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Journal of Biomedicine and Biotechnology
Volume 2012 (2012), Article ID 871272, 10 pages
http://dx.doi.org/10.1155/2012/871272
Review Article

Role of Pigment Epithelium-Derived Factor in Stem/Progenitor Cell-Associated Neovascularization

1Department of Neurosurgery, School of Medicine, Chung-Shan Medical University and Hospital, Taichung 402, Taiwan
2Department of Anatomy and Cell Biology, College of Medicine, National Taiwan University, Taipei 100, Taiwan
3Graduate Institutes of Integrated Medicine and Acupuncture Science, College of Chinese Medicine, China Medical University, Taichung 404, Taiwan
4Departments of Urology, Obstetrics and Gynecology, and Medical Research, China Medical University Hospital, Taichung 404, Taiwan
5Department of Anesthesiology, Tungs’ Taichung Metroharbor Hospital, Taichung 433, Taiwan
6Department of Fragrance and Cosmetic Science, and Department of Respiratory Therapy, College of Medicine, Kaohsiung Medical University, Kaohsiung 807, Taiwan
7School of Medicine, Faculty of Medicine, National Yang-Ming University, Taipei 112, Taiwan

Received 12 December 2011; Accepted 26 March 2012

Academic Editor: Crispin Dass

Copyright © 2012 Jung-Tung Liu et al. This is an open access article distributed under the Creative Commons Attribution License, which permits unrestricted use, distribution, and reproduction in any medium, provided the original work is properly cited.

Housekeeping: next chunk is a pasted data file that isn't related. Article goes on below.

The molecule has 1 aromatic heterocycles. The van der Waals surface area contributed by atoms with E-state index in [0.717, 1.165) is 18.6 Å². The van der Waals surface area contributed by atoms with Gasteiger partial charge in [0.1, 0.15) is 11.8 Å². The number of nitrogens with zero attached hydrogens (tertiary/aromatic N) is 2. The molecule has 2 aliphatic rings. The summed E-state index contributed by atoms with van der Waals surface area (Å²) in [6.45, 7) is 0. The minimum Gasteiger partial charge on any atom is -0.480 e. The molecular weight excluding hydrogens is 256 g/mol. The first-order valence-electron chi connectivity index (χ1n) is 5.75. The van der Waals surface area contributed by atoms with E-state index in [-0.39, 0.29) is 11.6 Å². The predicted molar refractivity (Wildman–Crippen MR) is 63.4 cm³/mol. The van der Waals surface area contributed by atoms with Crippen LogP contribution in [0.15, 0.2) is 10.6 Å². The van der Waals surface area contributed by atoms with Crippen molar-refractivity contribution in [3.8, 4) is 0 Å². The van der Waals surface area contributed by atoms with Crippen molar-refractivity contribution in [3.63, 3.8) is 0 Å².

Abstract

Pigment epithelium-derived factor (PEDF) was first identified in retinal pigment epithelium cells. It is an endogenously produced protein that is widely expressed throughout the human body such as in the eyes, liver, heart, and adipose tissue; it exhibits multiple and varied biological activities. PEDF is a multifunctional protein with antiangiogenic, antitumorigenic, antioxidant, anti-inflammatory, antithrombotic, neurotrophic, and neuroprotective properties. More recently, PEDF has been shown to be the most potent inhibitor of stem/progenitor cell-associated neovascularization. Neovascularization is a complex process regulated by a large, interacting network of molecules from stem/progenitor cells. PEDF is also involved in the pathogenesis of angiogenic eye disease, tumor growth, and cardiovascular disease. Novel antiangiogenic agents with tolerable side effects are desired for the treatment of patients with various diseases. Here, we review the value of PEDF as an important endogenous antiangiogenic molecule; we focus on the recently identified role of PEDF as a possible new target molecule to influence stem/progenitor cell-related neovascularization.